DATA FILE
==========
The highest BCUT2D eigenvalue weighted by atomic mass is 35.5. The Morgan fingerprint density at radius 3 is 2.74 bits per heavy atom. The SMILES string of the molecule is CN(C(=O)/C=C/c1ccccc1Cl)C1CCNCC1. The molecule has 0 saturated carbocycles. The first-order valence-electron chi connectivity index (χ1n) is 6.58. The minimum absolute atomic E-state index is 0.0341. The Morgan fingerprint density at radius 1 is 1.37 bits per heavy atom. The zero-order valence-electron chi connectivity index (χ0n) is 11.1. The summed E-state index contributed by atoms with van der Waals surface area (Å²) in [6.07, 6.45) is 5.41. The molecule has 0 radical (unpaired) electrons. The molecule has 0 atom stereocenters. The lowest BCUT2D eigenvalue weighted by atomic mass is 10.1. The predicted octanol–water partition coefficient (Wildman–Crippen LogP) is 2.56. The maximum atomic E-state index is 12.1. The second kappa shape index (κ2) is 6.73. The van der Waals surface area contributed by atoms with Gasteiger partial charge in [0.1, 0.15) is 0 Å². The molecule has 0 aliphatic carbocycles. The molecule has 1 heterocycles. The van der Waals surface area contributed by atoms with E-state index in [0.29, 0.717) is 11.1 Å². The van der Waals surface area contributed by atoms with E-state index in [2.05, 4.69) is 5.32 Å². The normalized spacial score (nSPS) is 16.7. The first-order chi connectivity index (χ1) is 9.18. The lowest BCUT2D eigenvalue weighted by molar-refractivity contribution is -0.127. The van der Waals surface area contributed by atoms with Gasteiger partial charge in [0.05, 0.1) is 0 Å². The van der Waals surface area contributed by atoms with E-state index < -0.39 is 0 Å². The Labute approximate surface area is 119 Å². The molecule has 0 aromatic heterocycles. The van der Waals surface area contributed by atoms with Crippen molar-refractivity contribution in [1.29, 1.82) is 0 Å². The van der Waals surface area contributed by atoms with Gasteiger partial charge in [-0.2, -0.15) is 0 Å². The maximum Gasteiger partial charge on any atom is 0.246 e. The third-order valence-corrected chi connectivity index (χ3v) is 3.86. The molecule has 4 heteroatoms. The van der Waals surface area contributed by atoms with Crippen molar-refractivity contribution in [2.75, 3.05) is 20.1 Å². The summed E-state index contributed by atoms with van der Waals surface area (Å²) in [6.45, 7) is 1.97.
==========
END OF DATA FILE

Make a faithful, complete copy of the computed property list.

The highest BCUT2D eigenvalue weighted by atomic mass is 35.5. The Morgan fingerprint density at radius 3 is 2.74 bits per heavy atom. The SMILES string of the molecule is CN(C(=O)/C=C/c1ccccc1Cl)C1CCNCC1. The molecule has 0 saturated carbocycles. The first-order valence-electron chi connectivity index (χ1n) is 6.58. The minimum absolute atomic E-state index is 0.0341. The Morgan fingerprint density at radius 1 is 1.37 bits per heavy atom. The zero-order valence-electron chi connectivity index (χ0n) is 11.1. The summed E-state index contributed by atoms with van der Waals surface area (Å²) in [6.07, 6.45) is 5.41. The molecule has 0 radical (unpaired) electrons. The molecule has 0 atom stereocenters. The lowest BCUT2D eigenvalue weighted by atomic mass is 10.1. The predicted octanol–water partition coefficient (Wildman–Crippen LogP) is 2.56. The maximum atomic E-state index is 12.1. The second kappa shape index (κ2) is 6.73. The van der Waals surface area contributed by atoms with Gasteiger partial charge in [0.1, 0.15) is 0 Å². The molecule has 0 aliphatic carbocycles. The molecule has 1 heterocycles. The van der Waals surface area contributed by atoms with E-state index in [0.29, 0.717) is 11.1 Å². The van der Waals surface area contributed by atoms with E-state index in [2.05, 4.69) is 5.32 Å². The normalized spacial score (nSPS) is 16.7. The first-order chi connectivity index (χ1) is 9.18. The lowest BCUT2D eigenvalue weighted by molar-refractivity contribution is -0.127. The van der Waals surface area contributed by atoms with Gasteiger partial charge in [0.05, 0.1) is 0 Å². The van der Waals surface area contributed by atoms with E-state index < -0.39 is 0 Å². The Labute approximate surface area is 119 Å². The molecule has 0 aromatic heterocycles. The van der Waals surface area contributed by atoms with Crippen molar-refractivity contribution in [1.29, 1.82) is 0 Å². The van der Waals surface area contributed by atoms with Gasteiger partial charge in [-0.2, -0.15) is 0 Å². The maximum Gasteiger partial charge on any atom is 0.246 e. The third-order valence-corrected chi connectivity index (χ3v) is 3.86. The molecule has 4 heteroatoms. The van der Waals surface area contributed by atoms with Crippen molar-refractivity contribution in [2.75, 3.05) is 20.1 Å². The summed E-state index contributed by atoms with van der Waals surface area (Å²) in [6.45, 7) is 1.97.